Directed by Sam Hagen and written by Jaime Cruz, Maggie Lee, Juliet Waller Pruzan, Joanna Horowitz, Paul Mullin, and Matt Smith, King Arthur and the Knights of the Playground features Ben McFadden in the title role, and Adria LaMorticella, Allison Standley, Andrew Murray, Charles Norris, Daniel Goodman, Jehan Whittaker, Johnny Patchamatla, Libby Barnard, Nik Donner, and Rachel Ross. They're all great fun!

Arthur played this weekend at Cal Anderson Park. The next two weekends (July 23-24 and 30-31) they will be at Magnuson Park, and then play at the Paradise Theater in Port Townsend Aug. 6. Check it out!

The Comedy of Errors cast at its curtain call July 10 in
Volunteer Park. Photo: Greg Scheiderer.
The finale of the festival last weekend was the Wooden O production of The Comedy of Errors. Directed by  George Mount, the show was a hilarious and marvelously entertaining end to a great festival. Mount sets the familiar mistaken-identity romp in Vaudeville times, and pulls it off beautifully.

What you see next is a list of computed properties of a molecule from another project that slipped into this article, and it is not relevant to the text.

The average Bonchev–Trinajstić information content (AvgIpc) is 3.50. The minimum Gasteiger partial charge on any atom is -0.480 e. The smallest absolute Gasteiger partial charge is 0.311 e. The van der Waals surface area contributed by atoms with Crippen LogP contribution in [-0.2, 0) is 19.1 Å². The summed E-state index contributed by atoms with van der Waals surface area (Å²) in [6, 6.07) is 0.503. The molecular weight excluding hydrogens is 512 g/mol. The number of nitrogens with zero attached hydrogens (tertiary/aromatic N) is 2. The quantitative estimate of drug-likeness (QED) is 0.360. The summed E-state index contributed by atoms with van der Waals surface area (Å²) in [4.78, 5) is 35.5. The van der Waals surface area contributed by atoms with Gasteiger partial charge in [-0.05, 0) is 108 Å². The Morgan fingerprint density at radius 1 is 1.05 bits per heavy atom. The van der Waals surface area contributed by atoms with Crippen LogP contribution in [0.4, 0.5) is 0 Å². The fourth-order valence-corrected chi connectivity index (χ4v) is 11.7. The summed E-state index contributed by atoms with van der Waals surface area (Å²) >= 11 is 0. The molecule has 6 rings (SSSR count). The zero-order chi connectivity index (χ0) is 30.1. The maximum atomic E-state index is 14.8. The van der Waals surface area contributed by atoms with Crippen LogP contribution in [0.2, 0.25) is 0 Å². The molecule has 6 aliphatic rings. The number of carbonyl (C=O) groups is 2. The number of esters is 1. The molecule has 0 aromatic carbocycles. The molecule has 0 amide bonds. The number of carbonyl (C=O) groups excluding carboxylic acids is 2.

For me the highlight was the two Dromios. For my money Chris Ensweiler is one of the funniest actors working Seattle stages (see our raves for his work in Seattle Shakes productions of Two Gentlemen of Verona, The Servant of Two Masters, and Twelfth Night). He's right on track in this one as Dromio of Syracuse. David S. Hogan is equally riotous as twin Dromio of Ephesus. Keith Dahlgren is a scream as the (intentionally) worst ventriloquist you'll ever see (several of the characters are dummies...) and, well, I really hate to single anyone out, because all of the performances were so fine in this satisfying show.